Dispute over increase in ferry fares
A ROW has broken out over government plans to impose above inflation fare increases for ferry services to the Northern Isles.
Shetland MSP and former transport minister Tavish Scott has criticised Holyrood ministers for ignoring recommendations by their own officials to keep fare hikes for Orkney and Shetland pegged to inflation.
Instead they have insisted on an extra half per cent to help cover the recent rises in fuel costs. Because both NorthLink and Caledonian MacBrayne are state-owned, exactly how much they charge passengers to travel on their vessels has become something of a political football.
The government has defended the move, despite claims by Mr Scott that the Northern Isles are being used to prop up the service offered to the Western Isles, where ferry fares have been frozen until 2010 as part of the controversial Road Equivalent Tariff pilot scheme.
A government spokesman said customers would only face a “marginal” increase in costs, despite the services absorbing huge bills over the last year.
On Tuesday NorthLink confirmed the new cost of a fare at peak time for two adults with a car and two children, staying in a four berth cabin, would cost £490.92 – a price increase of just £1.42.
A spokesman for the company said the move would only generate something like £100,000 of additional income, against a subsidy of £30 million a year. Mr Scott said the price hike would still impact on residents in the isles.
“NorthLink’s services to Shetland and Orkney are vital lifeline services. Any increases in fares hits islanders and island residents hard.
“Inflation linked increases, tied to the CPI (consumer price index), have to be accepted, but for ministers to add an extra 0.5 per cent on top is not acceptable.
“Even if the price of oil was still high, it would not be acceptable, but for it to be left after oil prices tumble, is a scandal.
“While the Northern Isles face above inflation ferry fare increases, the Western Isles see no increase at all to their fares which have already been slashed by the targeted RET pilot.
“Islanders in the Northern Isles, and also in the Argyll islands excluded from the RET pilot, will feel that they are subsidising the Western Isles.
“SNP ministers presumably hope that their special treatment of the Western Isles will help them to hang onto their parliamentary seats there. “But islanders on Scotland’s other islands will not forget this when they pay above inflation fare increases next year nor when they vote.” His comments were backed by head of the SIC’s transport partnership ZetTrans, Allan Wishart, who said the increase was not worth imposing. He said he had met with NorthLink and government officials at a recent meeting in Orkney to discuss the plans.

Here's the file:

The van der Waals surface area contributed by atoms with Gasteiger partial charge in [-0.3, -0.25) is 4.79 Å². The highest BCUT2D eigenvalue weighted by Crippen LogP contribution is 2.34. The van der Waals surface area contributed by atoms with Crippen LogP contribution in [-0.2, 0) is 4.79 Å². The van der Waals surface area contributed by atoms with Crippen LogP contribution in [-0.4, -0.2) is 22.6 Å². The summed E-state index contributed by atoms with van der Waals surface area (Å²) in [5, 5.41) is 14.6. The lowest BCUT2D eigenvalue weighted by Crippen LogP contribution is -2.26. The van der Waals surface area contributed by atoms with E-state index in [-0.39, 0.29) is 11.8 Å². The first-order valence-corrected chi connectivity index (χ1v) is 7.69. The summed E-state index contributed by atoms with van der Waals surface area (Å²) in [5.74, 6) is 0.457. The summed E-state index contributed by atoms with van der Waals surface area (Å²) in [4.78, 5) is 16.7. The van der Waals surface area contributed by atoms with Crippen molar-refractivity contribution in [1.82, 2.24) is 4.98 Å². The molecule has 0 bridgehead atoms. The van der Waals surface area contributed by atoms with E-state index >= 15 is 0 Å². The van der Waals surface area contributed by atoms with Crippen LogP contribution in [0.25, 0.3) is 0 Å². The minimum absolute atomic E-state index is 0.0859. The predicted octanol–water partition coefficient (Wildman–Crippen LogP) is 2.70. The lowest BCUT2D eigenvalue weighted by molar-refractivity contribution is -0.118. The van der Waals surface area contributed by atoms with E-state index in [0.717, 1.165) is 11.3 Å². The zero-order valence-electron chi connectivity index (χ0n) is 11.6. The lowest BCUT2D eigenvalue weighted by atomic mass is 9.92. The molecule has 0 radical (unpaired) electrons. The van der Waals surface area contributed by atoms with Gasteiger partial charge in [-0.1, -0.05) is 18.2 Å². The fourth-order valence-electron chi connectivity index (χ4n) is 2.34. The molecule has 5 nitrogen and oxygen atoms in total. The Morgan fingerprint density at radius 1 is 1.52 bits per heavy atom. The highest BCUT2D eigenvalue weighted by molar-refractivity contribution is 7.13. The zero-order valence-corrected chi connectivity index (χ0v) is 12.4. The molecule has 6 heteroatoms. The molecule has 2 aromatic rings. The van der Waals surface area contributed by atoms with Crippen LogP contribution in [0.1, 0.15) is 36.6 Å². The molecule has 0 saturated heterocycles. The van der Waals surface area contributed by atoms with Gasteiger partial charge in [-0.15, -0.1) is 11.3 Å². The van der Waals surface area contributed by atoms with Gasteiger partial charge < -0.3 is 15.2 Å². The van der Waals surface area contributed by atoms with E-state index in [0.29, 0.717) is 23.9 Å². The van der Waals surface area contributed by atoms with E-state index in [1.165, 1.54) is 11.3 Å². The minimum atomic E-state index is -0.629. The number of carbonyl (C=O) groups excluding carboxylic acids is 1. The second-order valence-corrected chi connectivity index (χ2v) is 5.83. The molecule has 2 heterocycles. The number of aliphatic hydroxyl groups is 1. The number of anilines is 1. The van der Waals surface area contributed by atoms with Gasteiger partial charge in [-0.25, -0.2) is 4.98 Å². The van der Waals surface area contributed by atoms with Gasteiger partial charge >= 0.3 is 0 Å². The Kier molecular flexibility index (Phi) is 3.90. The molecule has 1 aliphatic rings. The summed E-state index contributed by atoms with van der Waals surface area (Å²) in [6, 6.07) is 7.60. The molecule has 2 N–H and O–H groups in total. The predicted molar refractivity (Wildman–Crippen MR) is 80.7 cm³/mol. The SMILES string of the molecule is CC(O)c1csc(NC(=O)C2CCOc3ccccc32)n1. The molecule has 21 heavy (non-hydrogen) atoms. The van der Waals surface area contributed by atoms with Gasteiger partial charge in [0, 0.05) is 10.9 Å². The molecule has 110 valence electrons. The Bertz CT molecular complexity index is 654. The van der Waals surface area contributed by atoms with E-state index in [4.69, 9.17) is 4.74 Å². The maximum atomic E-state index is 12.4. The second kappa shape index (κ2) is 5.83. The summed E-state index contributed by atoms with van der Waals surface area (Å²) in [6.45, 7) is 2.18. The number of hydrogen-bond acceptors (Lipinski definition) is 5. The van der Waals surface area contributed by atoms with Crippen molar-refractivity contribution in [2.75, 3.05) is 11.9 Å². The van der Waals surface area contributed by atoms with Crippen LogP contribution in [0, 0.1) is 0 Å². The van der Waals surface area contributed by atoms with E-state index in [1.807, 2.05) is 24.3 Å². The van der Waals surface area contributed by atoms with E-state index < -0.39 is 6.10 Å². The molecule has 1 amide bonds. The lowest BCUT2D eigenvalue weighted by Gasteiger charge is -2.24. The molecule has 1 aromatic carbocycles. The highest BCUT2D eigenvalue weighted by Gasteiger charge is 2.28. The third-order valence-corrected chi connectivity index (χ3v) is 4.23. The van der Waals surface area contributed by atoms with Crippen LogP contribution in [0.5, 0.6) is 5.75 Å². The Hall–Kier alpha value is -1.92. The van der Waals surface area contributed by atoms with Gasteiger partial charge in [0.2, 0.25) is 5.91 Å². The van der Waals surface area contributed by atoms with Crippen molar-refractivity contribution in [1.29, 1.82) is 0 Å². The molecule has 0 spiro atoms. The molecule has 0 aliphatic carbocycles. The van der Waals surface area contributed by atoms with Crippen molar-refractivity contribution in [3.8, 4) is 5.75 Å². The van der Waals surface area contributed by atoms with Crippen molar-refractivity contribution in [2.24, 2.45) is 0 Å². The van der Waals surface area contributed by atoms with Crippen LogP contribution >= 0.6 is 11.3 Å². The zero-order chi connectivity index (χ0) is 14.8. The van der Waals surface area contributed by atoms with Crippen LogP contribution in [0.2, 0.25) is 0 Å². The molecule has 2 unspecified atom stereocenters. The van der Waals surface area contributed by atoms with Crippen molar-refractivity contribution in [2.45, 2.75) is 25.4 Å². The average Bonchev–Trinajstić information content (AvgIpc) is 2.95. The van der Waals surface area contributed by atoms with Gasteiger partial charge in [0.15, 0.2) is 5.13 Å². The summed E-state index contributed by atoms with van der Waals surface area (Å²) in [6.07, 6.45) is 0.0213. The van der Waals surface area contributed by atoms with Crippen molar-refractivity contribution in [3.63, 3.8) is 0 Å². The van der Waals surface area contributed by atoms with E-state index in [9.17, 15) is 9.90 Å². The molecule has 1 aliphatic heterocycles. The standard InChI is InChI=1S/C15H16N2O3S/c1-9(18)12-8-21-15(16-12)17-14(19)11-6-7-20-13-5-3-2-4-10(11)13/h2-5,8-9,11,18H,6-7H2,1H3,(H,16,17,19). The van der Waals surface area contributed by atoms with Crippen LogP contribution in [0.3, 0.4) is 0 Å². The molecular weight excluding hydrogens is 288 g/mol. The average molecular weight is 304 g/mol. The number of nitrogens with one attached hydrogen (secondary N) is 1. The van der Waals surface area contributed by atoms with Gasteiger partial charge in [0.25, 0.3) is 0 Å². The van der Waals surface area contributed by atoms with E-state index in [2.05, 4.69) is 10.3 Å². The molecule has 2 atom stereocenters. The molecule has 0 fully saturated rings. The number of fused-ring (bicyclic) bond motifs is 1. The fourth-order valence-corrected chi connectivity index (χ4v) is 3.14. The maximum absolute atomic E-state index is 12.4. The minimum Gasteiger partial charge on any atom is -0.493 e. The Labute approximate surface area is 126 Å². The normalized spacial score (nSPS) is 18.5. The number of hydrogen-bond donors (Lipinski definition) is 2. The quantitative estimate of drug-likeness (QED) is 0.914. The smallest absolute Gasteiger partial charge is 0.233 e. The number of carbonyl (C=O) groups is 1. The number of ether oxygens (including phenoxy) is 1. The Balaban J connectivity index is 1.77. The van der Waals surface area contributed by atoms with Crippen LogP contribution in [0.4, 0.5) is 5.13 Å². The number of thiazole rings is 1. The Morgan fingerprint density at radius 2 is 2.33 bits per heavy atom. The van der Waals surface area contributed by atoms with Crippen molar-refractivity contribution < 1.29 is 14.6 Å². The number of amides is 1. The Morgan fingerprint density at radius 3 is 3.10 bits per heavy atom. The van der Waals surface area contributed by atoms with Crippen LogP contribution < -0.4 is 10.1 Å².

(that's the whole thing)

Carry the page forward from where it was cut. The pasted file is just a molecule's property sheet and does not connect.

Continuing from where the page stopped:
“The answer from NorthLink was they were quite happy with the originally stated increase, which was 3.3 per cent, but the government themselves said they needed the extra 0.5 per cent to cover the cost of fuel.
“In the end we came to a full stop. We’ve written to the minister and advised Tavish [Scott] of this.
“Given the difference between Shetland and Orkney and the Western Isles – where they don’t have to have a percentage increase until 2010 because of RET – we think it’s disappointing.
“It doesn’t seem like much, but if that’s the case why introduce it? What’s the point of another 0.5 per cent?
“The effect is not going to be very much, but it’s not just for this year – that 0.5 per cent goes on year after year after year.
“We are one of the most remote islands and we pay the highest fares.”
A spokesman for the Scottish government said: “The cost of fuel has increased significantly during the current financial year and the Scottish government has largely absorbed these costs with only a marginal increase in fares for users.”
He disputed Mr Scott’s claims the extra costs were being used to prop up the service to the Western Isles.
“While initially focusing a pilot on the Western Isles, we want this test case to pave the way for cheaper fares for all our island communities.
“We are monitoring the pilot closely and fine-tuning it as necessary to ensure this scheme delivers maximum benefits to all.
“An initial study into potential socio-economic impacts of the introduction of the proposed RET approach found Shetland residents already receive a significant discount in fares through subsidy and the route has a lower fare per mile than other islands.
“Under the proposed RET system the fares on the routes serving Shetland would be higher than current fares for both commercial vehicles and cars.”
He added fares for passengers would not be any lower than those currently paid by Shetland residents under the RET scheme.
“This suggests that only passenger fares for non residents are likely to fall under RET.
“If this is the case then RET on its own may not have any significant impact on the economic performance and social wellbeing of Shetland.”